Former Sheriff Gaming CEO Stjin Flapper Sues Netherlands for €75 Million

The saga of disgraced and disbanded Dutch gambling company Sheriff Gaming has returned to the news following the publication of a Dutch-language interview with Sheriff’s former CEO Stjin Flapper, in which Flapper has claimed to file a lawsuit for €75 million against the Netherlands government.  According to Flapper, in the interview at Financieele Dagblad (registration required), the Dutch government wrongly caused the collapse of Sheriff Gaming’s business empire when it arrested Flapper and two other executives of the small-to-middlin’ gambling network, brothers Maurice and Michel Gregoire.

Stijn Flapper (Source: Financieele Dagblad)

Stijn Flapper (Source: Financieele Dagblad)

Back in 2013, the three men were indicted and jailed as part of the investigation into the activities of Sheriff Gaming (later renamed as Bubble Group).  The charges included money laundering, tax evasion, illegal gambling enterprise and more, and a press release issued by Dutch authorities at the time alleged some the trio and others “probably earned money to trade in soft drugs.”

Those drug charges were later quietly dropped, even as the investigation into the Sheriff Gaming / Bubble Group gambling network’s activities continued.  Yet Stijn, according to this recent interview, asserts that he and the company did nothing wrong, acted within the parameters of “legal” online gambling according to Dutch law, and even at one point prior to the raids that effectively ended the Sheriff / Bubble enterprise, claims to have received a “tolerance letter” from Dutch authorities confirming that the Sheriff Gaming offerings were (more or less) legal.

However, Flapper’s interpretation of that letter, dated January 22, 2013, seems to differ from that of the Dutch authorities who sent it.  According to reports on the letter — noting that the actual letter does not appear to have been published online in its original form — Dutch authorities notified one of Sheriff Gaming’s sites, AmsterdamsCasino.com, about what was needed to be in compliance with Dutch laws.  The letter, sent to AmsterdamsCasino parent company North Dakota Enterprises (NDE), outlined three forbidden elements: having a Dutch domain, offering a Dutch-language product, or advertising products to Dutch gamblers.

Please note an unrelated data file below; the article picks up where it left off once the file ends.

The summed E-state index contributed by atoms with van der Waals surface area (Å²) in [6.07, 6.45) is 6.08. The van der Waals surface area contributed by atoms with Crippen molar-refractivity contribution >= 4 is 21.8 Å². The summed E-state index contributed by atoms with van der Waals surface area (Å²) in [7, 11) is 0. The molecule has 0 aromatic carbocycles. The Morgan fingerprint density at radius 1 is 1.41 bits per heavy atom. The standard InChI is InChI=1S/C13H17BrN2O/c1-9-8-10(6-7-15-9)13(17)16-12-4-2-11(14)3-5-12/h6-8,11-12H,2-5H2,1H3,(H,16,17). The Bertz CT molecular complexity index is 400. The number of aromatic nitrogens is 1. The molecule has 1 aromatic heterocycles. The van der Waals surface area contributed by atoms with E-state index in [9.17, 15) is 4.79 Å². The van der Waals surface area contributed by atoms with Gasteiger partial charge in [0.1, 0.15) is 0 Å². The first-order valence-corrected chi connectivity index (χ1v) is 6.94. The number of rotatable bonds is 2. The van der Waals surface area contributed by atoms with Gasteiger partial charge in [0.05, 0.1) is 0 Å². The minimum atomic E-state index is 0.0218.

By its very name — “AmsterdamsCasino.com” — even if using a “.com” domain instead of an “.nl” (Netherlands) one, Sheriff seems to have been marketing very clearly to a Dutch clientele.  Also not specifically denied by Stijn among his other claims is that Dutch gamblers were scattered among the customers of all seven Sheriff Gaming sites.  In addition to AmsterdamsCasino.com, Stijn and the Gregoire brothers owned and operated at least six other sites: AmsterdamsPoker, JackpotRed, TripleGold, Golden10Casino, Tanzoo and FruitLuck.

And as if that was the company’s mortal sin, but no… .  Sheriff Gaming’s fate within the gambling world was sealed when an insider told of the company’s crooked, cheating operations, including fixing the sites’ online slots jackpots so that they would never pay out a winner.  When one jackpot was accidentally hit, following a programming change that temporarily dropped the minimum bet required to enable the jackpot offering, Flapper and Sheriff Gaming refused to pay off the jackpot anyway.

Flapper denied those allegations again in the latest interview, but they are part of the public record of the case.  The whistleblower’s allegations have also aligned well to consumer reports of suspect happenings on those sites, which operated from 2008 to 2013.

Describing Flapper as a “slipper guy,” the whistleblower’s testimony included numerous excerpts such as this:

… I’m a former Sheriff employee and I know for a fact that things were not in order at Sheriff Gaming. Not only because Stijn, Michel and Maurice were behaving like outright criminals but also because Stijn Flapper is just too greedy and does not care about fair gaming or people with gambling addiction.

One thing that I’m sure of is that the slots were not paying out the percentages that were published (and approved by the AGCC). The AGCC (Alderney Gambling Control Commission) even came to us about a year ago for an audit and we had to “fix” all kinds of files and statistics to not risk a problem during the audit.

Another thing that often happened was that very big prizes and jackpots were deemed as “software failure” or “fraud” when a player won them. Often they just got a small part of the money that they had won or nothing at all when a player made too much fuss (and then they got blocked also). …

Take it all in, and it doesn’t appear that this €75 million will be headed for a successful conclusion.  “”I have done nothing illegal,” Stijn told the Dutch news outlet, in a brief interview.  “It’s [a witchhunt].  The prosecution continues [against] us while the
Dutch Gaming Authority tolerates dozens of internet casinos.”

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